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UBC Theses and Dissertations

Manual wheelchair users : understanding participation and skill development. Best, Krista Lynn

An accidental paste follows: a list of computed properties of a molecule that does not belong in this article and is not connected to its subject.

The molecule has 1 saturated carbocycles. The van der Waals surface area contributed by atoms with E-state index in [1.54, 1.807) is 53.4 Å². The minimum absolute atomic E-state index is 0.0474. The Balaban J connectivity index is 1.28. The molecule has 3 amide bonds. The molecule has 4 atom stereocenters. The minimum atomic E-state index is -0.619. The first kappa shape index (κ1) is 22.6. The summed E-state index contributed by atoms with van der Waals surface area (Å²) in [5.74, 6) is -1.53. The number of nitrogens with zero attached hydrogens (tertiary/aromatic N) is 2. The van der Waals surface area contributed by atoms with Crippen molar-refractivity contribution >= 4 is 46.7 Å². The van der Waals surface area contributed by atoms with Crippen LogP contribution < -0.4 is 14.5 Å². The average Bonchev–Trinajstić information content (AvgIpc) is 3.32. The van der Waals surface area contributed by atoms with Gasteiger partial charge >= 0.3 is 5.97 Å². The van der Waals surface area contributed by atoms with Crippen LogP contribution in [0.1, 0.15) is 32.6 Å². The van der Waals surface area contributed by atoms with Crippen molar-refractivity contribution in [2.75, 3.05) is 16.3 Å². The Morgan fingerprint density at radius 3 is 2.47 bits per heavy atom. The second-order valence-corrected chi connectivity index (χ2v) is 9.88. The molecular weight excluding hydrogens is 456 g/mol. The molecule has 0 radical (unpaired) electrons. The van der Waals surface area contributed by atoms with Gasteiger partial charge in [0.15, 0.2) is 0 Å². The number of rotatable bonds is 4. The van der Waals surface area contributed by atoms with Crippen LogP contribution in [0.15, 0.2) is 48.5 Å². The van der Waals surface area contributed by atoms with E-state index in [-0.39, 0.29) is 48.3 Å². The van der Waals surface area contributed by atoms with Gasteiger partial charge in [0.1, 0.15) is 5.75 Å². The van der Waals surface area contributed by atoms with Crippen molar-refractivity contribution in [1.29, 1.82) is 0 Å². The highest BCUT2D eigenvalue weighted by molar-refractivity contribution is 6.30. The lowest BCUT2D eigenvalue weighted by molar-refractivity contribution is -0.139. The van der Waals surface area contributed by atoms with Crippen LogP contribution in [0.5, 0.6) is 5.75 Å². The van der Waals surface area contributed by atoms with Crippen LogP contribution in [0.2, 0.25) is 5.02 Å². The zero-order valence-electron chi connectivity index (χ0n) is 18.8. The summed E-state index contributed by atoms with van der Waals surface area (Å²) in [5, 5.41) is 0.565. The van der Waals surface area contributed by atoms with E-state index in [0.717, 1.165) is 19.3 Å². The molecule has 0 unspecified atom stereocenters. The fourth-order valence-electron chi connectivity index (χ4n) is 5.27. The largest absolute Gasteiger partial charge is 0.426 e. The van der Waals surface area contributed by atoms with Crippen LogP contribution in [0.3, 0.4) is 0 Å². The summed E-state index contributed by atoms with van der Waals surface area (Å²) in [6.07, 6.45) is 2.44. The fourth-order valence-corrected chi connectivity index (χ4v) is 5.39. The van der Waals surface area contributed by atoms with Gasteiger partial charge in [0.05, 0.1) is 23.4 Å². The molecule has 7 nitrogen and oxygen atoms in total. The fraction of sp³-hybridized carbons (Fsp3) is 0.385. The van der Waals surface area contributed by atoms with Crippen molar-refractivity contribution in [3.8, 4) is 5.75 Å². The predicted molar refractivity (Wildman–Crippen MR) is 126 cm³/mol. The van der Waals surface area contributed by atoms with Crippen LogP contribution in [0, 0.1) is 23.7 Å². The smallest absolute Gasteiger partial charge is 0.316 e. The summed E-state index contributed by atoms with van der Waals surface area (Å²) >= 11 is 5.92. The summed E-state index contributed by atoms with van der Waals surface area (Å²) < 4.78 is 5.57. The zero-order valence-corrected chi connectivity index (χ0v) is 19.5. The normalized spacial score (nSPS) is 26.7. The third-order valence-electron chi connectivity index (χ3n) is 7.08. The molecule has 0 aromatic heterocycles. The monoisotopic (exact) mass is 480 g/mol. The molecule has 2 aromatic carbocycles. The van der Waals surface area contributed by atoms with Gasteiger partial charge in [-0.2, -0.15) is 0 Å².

Wheelchair skills, required for manual wheelchair (MWC) use, are strongly associated with independent mobility, physical activity, and participation. Training can improve mobility and participation in meaningful activities for MWC users, but strategies are required to enhance skill development. Peer-led self-efficacy interventions have been effective at enhancing skills in other clinical areas, and present a novel approach to MWC training that may enhance use. Purpose: develop an understanding of MWC use and current MWC training education and practices, and to explore and evaluate a novel approach to improving MWC use. Methods: secondary analysis of a national survey to determine physical activity levels in older wheelchair users; surveys of rehabilitation centres and universities to describe MWC training practices and curriculum; systematic review and meta-analyses to evaluate the effect of peer-led interventions on physical activity and self-efficacy; and a pilot randomized controlled trial to evaluate a peer-led MWC training program for improving wheelchair self-efficacy and wheelchair use. Results: Only 8% and 41% of older wheelchair users participated in physical and leisure activity, and wheelchair use was found to be a primary risk factor for low levels of participation. A description of current MWC training in practice showed that 78% of clinicians provided basic MWC mobility training, but only 12% taught the advanced skills needed to achieve optimal community participation. Nearly 80% of entry-to-practice programs included MWC skills training in curriculum; however, only 38% used a validated training program. In a broad review, self-efficacy interventions had a small effect on physical activity (Cohen’s d = 0.2) and self-management self-efficacy (Cohen’s d =0.2). Peer-led MWC training had a large effect on wheelchair use self-efficacy (Cohen’s d =0.8), wheelchair skills capacity (Cohen’s d =0.7) and satisfaction with participation (Cohen’s d = 0.7), and no effect on wheelchair skills performance or life-space mobility. Conclusion: wheelchair use increases risk of physical inactivity. This may be related to wheelchair skills training, which currently relies on clinicians. Self-efficacy enhanced interventions can promote behaviour change. Peer-led MWC training may augment existing training, enhance self-efficacy and promote increased MWC use, which may elicit health benefits that are associated with physical activity.

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